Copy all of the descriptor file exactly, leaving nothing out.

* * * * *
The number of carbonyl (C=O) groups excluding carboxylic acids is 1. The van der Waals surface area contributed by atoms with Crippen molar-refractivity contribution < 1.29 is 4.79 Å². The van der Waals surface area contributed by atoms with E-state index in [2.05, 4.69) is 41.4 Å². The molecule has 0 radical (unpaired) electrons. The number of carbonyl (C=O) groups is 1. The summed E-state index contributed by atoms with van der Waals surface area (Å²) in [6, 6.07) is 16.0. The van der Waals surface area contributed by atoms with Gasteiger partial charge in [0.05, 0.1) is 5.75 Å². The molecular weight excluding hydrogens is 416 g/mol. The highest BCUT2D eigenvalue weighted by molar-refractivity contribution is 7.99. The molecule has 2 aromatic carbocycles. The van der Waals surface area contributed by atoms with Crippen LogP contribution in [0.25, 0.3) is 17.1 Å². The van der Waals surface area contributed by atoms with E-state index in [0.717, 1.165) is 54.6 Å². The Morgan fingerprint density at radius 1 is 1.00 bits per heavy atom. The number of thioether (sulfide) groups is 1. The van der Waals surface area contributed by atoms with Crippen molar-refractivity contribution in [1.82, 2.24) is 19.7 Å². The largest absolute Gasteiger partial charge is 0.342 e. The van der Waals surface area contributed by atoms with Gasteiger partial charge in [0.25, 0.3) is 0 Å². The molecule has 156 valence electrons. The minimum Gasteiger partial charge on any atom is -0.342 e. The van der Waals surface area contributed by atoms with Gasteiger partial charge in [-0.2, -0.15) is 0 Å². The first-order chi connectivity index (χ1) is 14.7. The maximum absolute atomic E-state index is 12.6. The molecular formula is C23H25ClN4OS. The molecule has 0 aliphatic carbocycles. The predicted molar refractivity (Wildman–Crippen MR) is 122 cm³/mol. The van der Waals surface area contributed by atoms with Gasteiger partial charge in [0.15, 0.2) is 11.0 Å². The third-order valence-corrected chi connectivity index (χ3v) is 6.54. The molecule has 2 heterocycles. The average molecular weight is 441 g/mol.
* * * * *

The number of carbonyl (C=O) groups excluding carboxylic acids is 1. The van der Waals surface area contributed by atoms with Crippen molar-refractivity contribution < 1.29 is 4.79 Å². The van der Waals surface area contributed by atoms with E-state index in [2.05, 4.69) is 41.4 Å². The molecule has 0 radical (unpaired) electrons. The number of carbonyl (C=O) groups is 1. The summed E-state index contributed by atoms with van der Waals surface area (Å²) in [6, 6.07) is 16.0. The van der Waals surface area contributed by atoms with Gasteiger partial charge in [0.05, 0.1) is 5.75 Å². The molecular weight excluding hydrogens is 416 g/mol. The highest BCUT2D eigenvalue weighted by molar-refractivity contribution is 7.99. The molecule has 2 aromatic carbocycles. The van der Waals surface area contributed by atoms with Crippen LogP contribution in [0.25, 0.3) is 17.1 Å². The van der Waals surface area contributed by atoms with E-state index in [0.717, 1.165) is 54.6 Å². The Morgan fingerprint density at radius 1 is 1.00 bits per heavy atom. The number of thioether (sulfide) groups is 1. The van der Waals surface area contributed by atoms with Crippen molar-refractivity contribution in [1.82, 2.24) is 19.7 Å². The largest absolute Gasteiger partial charge is 0.342 e. The van der Waals surface area contributed by atoms with Gasteiger partial charge in [0.25, 0.3) is 0 Å². The molecule has 156 valence electrons. The minimum Gasteiger partial charge on any atom is -0.342 e. The van der Waals surface area contributed by atoms with Gasteiger partial charge in [-0.2, -0.15) is 0 Å². The first-order chi connectivity index (χ1) is 14.7. The maximum absolute atomic E-state index is 12.6. The molecular formula is C23H25ClN4OS. The molecule has 0 aliphatic carbocycles. The predicted molar refractivity (Wildman–Crippen MR) is 122 cm³/mol. The van der Waals surface area contributed by atoms with Gasteiger partial charge in [0.15, 0.2) is 11.0 Å². The third-order valence-corrected chi connectivity index (χ3v) is 6.54. The molecule has 2 heterocycles. The average molecular weight is 441 g/mol.